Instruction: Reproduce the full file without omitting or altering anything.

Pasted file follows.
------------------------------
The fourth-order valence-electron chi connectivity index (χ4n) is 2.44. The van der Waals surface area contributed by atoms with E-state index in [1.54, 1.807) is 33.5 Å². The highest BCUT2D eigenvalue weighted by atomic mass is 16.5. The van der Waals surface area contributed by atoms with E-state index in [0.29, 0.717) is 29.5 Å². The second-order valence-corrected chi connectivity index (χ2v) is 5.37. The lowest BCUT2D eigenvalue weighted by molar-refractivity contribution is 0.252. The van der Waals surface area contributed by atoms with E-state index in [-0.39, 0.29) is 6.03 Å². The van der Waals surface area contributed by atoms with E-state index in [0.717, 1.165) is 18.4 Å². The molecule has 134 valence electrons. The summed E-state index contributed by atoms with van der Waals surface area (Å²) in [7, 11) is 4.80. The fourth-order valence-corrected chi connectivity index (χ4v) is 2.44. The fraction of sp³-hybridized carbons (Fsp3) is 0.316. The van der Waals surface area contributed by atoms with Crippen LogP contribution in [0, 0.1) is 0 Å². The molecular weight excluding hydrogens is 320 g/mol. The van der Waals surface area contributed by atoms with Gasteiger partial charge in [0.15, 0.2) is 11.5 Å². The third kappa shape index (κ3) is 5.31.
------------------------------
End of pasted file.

The fourth-order valence-electron chi connectivity index (χ4n) is 2.44. The van der Waals surface area contributed by atoms with E-state index in [1.54, 1.807) is 33.5 Å². The highest BCUT2D eigenvalue weighted by atomic mass is 16.5. The van der Waals surface area contributed by atoms with E-state index in [0.29, 0.717) is 29.5 Å². The second-order valence-corrected chi connectivity index (χ2v) is 5.37. The lowest BCUT2D eigenvalue weighted by molar-refractivity contribution is 0.252. The van der Waals surface area contributed by atoms with E-state index in [-0.39, 0.29) is 6.03 Å². The van der Waals surface area contributed by atoms with E-state index in [0.717, 1.165) is 18.4 Å². The molecule has 134 valence electrons. The summed E-state index contributed by atoms with van der Waals surface area (Å²) in [7, 11) is 4.80. The fourth-order valence-corrected chi connectivity index (χ4v) is 2.44. The fraction of sp³-hybridized carbons (Fsp3) is 0.316. The van der Waals surface area contributed by atoms with Crippen LogP contribution in [0, 0.1) is 0 Å². The molecular weight excluding hydrogens is 320 g/mol. The van der Waals surface area contributed by atoms with Gasteiger partial charge in [0.15, 0.2) is 11.5 Å². The third kappa shape index (κ3) is 5.31.